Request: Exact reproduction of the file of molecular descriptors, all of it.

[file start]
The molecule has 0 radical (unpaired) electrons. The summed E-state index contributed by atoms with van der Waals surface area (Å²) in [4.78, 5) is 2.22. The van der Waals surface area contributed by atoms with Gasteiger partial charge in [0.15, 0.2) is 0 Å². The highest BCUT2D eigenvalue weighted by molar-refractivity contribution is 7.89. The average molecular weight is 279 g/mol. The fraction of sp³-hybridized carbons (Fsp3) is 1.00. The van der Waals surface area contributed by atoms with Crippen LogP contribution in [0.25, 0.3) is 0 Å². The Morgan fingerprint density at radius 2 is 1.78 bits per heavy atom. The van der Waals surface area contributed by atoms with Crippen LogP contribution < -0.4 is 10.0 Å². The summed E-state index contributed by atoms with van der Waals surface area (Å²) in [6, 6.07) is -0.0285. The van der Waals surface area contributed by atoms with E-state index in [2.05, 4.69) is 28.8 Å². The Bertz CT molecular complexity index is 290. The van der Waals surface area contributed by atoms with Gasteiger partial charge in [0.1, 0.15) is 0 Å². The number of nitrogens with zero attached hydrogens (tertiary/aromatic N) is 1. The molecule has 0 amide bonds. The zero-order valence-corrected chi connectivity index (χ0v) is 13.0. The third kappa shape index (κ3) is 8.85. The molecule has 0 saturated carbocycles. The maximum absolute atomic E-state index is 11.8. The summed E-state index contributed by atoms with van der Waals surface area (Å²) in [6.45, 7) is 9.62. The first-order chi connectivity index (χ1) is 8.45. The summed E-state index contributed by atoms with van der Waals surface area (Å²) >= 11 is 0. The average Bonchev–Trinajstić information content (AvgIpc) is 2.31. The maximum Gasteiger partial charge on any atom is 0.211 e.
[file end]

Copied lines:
The molecule has 0 radical (unpaired) electrons. The summed E-state index contributed by atoms with van der Waals surface area (Å²) in [4.78, 5) is 2.22. The van der Waals surface area contributed by atoms with Gasteiger partial charge in [0.15, 0.2) is 0 Å². The highest BCUT2D eigenvalue weighted by molar-refractivity contribution is 7.89. The average molecular weight is 279 g/mol. The fraction of sp³-hybridized carbons (Fsp3) is 1.00. The van der Waals surface area contributed by atoms with Crippen LogP contribution in [0.25, 0.3) is 0 Å². The Morgan fingerprint density at radius 2 is 1.78 bits per heavy atom. The van der Waals surface area contributed by atoms with Crippen LogP contribution < -0.4 is 10.0 Å². The summed E-state index contributed by atoms with van der Waals surface area (Å²) in [6, 6.07) is -0.0285. The van der Waals surface area contributed by atoms with E-state index in [2.05, 4.69) is 28.8 Å². The Bertz CT molecular complexity index is 290. The van der Waals surface area contributed by atoms with Gasteiger partial charge in [0.1, 0.15) is 0 Å². The number of nitrogens with zero attached hydrogens (tertiary/aromatic N) is 1. The molecule has 0 amide bonds. The zero-order valence-corrected chi connectivity index (χ0v) is 13.0. The third kappa shape index (κ3) is 8.85. The molecule has 0 saturated carbocycles. The maximum absolute atomic E-state index is 11.8. The summed E-state index contributed by atoms with van der Waals surface area (Å²) in [6.45, 7) is 9.62. The first-order chi connectivity index (χ1) is 8.45. The summed E-state index contributed by atoms with van der Waals surface area (Å²) >= 11 is 0. The average Bonchev–Trinajstić information content (AvgIpc) is 2.31. The maximum Gasteiger partial charge on any atom is 0.211 e.